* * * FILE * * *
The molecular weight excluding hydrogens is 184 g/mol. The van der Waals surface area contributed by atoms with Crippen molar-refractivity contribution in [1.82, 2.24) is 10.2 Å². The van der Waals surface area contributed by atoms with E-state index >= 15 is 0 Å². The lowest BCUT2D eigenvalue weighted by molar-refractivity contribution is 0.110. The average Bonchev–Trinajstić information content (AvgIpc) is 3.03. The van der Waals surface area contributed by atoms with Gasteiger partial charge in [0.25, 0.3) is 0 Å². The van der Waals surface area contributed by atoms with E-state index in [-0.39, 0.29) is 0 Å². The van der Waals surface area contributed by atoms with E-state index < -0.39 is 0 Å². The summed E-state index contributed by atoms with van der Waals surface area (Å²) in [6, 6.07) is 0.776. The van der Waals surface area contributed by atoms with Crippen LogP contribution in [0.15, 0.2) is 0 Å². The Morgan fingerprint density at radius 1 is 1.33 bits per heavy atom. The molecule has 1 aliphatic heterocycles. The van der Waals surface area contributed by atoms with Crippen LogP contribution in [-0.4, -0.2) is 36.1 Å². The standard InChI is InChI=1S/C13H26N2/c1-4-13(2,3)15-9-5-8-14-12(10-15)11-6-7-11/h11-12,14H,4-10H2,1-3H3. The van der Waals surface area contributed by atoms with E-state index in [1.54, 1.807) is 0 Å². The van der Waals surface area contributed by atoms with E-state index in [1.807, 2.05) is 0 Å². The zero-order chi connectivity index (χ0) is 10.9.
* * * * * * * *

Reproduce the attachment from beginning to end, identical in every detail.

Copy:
The molecular weight excluding hydrogens is 184 g/mol. The van der Waals surface area contributed by atoms with Crippen molar-refractivity contribution in [1.82, 2.24) is 10.2 Å². The van der Waals surface area contributed by atoms with E-state index >= 15 is 0 Å². The lowest BCUT2D eigenvalue weighted by molar-refractivity contribution is 0.110. The average Bonchev–Trinajstić information content (AvgIpc) is 3.03. The van der Waals surface area contributed by atoms with Gasteiger partial charge in [0.25, 0.3) is 0 Å². The van der Waals surface area contributed by atoms with E-state index in [-0.39, 0.29) is 0 Å². The van der Waals surface area contributed by atoms with E-state index < -0.39 is 0 Å². The summed E-state index contributed by atoms with van der Waals surface area (Å²) in [6, 6.07) is 0.776. The van der Waals surface area contributed by atoms with Crippen LogP contribution in [0.15, 0.2) is 0 Å². The Morgan fingerprint density at radius 1 is 1.33 bits per heavy atom. The molecule has 1 aliphatic heterocycles. The van der Waals surface area contributed by atoms with Crippen LogP contribution in [-0.4, -0.2) is 36.1 Å². The standard InChI is InChI=1S/C13H26N2/c1-4-13(2,3)15-9-5-8-14-12(10-15)11-6-7-11/h11-12,14H,4-10H2,1-3H3. The van der Waals surface area contributed by atoms with E-state index in [1.54, 1.807) is 0 Å². The van der Waals surface area contributed by atoms with E-state index in [1.807, 2.05) is 0 Å². The zero-order chi connectivity index (χ0) is 10.9.